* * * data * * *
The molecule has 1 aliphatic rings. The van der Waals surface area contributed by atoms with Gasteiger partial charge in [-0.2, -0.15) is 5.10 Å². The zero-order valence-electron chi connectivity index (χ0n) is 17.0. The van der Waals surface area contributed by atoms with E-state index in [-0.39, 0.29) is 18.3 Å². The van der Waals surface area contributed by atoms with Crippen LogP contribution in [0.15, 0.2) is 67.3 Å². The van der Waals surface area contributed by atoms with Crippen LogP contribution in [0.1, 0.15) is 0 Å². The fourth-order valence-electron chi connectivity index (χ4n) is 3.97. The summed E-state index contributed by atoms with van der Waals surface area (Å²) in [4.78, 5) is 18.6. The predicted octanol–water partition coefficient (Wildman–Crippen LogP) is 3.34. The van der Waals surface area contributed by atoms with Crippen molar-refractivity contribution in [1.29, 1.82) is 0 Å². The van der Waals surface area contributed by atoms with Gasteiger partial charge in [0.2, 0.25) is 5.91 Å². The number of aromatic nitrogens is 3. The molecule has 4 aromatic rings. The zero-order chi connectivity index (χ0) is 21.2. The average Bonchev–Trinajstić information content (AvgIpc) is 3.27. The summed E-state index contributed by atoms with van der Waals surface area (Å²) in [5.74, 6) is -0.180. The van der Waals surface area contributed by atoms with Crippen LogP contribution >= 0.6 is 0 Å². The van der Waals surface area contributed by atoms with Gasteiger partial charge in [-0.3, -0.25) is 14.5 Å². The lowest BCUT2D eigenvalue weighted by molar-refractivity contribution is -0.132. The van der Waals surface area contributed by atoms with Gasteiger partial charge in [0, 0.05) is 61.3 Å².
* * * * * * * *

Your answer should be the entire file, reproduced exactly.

The molecule has 1 aliphatic rings. The van der Waals surface area contributed by atoms with Gasteiger partial charge in [-0.2, -0.15) is 5.10 Å². The zero-order valence-electron chi connectivity index (χ0n) is 17.0. The van der Waals surface area contributed by atoms with E-state index in [-0.39, 0.29) is 18.3 Å². The van der Waals surface area contributed by atoms with Crippen LogP contribution in [0.15, 0.2) is 67.3 Å². The van der Waals surface area contributed by atoms with Crippen LogP contribution in [0.1, 0.15) is 0 Å². The fourth-order valence-electron chi connectivity index (χ4n) is 3.97. The summed E-state index contributed by atoms with van der Waals surface area (Å²) in [4.78, 5) is 18.6. The predicted octanol–water partition coefficient (Wildman–Crippen LogP) is 3.34. The van der Waals surface area contributed by atoms with Crippen molar-refractivity contribution in [1.29, 1.82) is 0 Å². The van der Waals surface area contributed by atoms with Gasteiger partial charge in [0.2, 0.25) is 5.91 Å². The number of aromatic nitrogens is 3. The molecule has 4 aromatic rings. The zero-order chi connectivity index (χ0) is 21.2. The average Bonchev–Trinajstić information content (AvgIpc) is 3.27. The summed E-state index contributed by atoms with van der Waals surface area (Å²) in [5.74, 6) is -0.180. The van der Waals surface area contributed by atoms with Crippen LogP contribution >= 0.6 is 0 Å². The van der Waals surface area contributed by atoms with Gasteiger partial charge in [-0.3, -0.25) is 14.5 Å². The lowest BCUT2D eigenvalue weighted by molar-refractivity contribution is -0.132. The van der Waals surface area contributed by atoms with Gasteiger partial charge in [0, 0.05) is 61.3 Å².